Austin's updated City Council district map certified; new boundaries will last through 2020s

Austin's Independent Citizens Redistricting Commission certified its final City Council district map plan for the 2020s Oct. 27. (Ben Thompson/Community Impact Newspaper)
Austin's Independent Citizens Redistricting Commission certified its final City Council district map plan for the 2020s Oct. 27. (Ben Thompson/Community Impact Newspaper)

Austin's Independent Citizens Redistricting Commission certified its final City Council district map plan for the 2020s Oct. 27. (Ben Thompson/Community Impact Newspaper)

Austin's new City Council district map is certified, firming up new political boundaries in the city for the coming decade.

The volunteer Independent Citizens Redistricting Commission, the panel of city residents tasked with using the latest U.S. Census Bureau data to craft a new council map, unanimously voted to certify its plan Oct. 27. The plan was developed after months of community input and commission deliberations and is in line with the final boundary plan set earlier this month.

The new City Council districts feature boundaries that roughly resemble those in place since 2013 with a range of adjustments made to account for population changes identified in the 2020 census. Districts were also reshaped through the process based on resident and commissioner feedback to keep local characteristics and communities intact.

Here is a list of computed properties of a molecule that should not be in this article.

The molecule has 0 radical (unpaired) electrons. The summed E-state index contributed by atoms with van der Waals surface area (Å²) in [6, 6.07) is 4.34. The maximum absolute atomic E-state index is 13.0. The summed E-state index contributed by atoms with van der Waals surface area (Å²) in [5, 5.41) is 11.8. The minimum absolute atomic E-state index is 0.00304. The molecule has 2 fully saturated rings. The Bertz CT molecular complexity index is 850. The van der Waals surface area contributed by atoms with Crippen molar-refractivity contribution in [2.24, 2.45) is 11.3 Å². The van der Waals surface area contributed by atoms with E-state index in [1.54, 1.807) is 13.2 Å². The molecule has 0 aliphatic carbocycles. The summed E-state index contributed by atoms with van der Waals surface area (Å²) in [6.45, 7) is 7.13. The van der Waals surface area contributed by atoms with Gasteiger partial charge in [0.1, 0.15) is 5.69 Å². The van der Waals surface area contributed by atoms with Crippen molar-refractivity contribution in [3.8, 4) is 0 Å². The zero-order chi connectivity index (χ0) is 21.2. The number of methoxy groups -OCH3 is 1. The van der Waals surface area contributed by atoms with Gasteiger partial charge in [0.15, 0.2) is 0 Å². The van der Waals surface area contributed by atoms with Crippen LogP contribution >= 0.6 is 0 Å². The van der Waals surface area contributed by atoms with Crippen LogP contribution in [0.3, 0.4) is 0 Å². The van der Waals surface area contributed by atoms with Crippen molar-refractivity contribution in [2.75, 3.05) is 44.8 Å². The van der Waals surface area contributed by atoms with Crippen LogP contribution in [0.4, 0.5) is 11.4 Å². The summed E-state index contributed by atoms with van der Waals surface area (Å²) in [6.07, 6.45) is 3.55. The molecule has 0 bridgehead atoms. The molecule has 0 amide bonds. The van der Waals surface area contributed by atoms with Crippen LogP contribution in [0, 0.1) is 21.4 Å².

The district lines will be in effect for next year's City Council elections and will next be updated following the release of 2030 census data.

“You have shown what nonpartisan citizen-based redistricting can achieve," said Peck Young, a political consultant who collaborated with the ICRC on behalf of Austin's NAACP/Hispanic Coalition. "One need only look at what has just passed the Legislature and compare it to your map to see what politicians trying to perpetuate their power and pick their voters will do versus [what] the citizens working in good faith will do and will accomplish.”


Young also commended the commission for setting up several minority opportunity districts, or areas with majority populations that have the opportunity to elect a representative of their choice.



While the ICRC did not make any notable edits to its final map Oct. 27, commissioners were asked to consider several small annexations the city has recently made. Mapping Specialist George Korbel said the last-minute annexation additions represent several hundred citizens out of council districts including more than 90,000 residents each and that the late changes will not significantly alter the planned characteristics of the districts

“None of these areas appear to me at this point to have any effect on the overall plan that you have. You will be well within the deviation range; it’s just you need to get them attached," Korbel said.

Commissioners agreed that if they deem it necessary, they will gather in the months ahead to consider future edits to the mapping plan if further questions arise or the city limits continue to expand. The commission will also complete a report documenting its process in the coming weeks.

“You should all be proud of yourselves. I am very proud of you; I’m proud of this process and proud of this group," City Auditor Corrie Stokes said before the map's final certification.
By Ben Thompson

Austin City Hall Reporter

Ben joined Community Impact Newspaper in January 2019 after graduating with a degree in journalism from Northeastern University in Boston. After spending more than two years covering in The Woodlands area, he moved to Austin in 2021 to cover City Hall and other news throughout the city.



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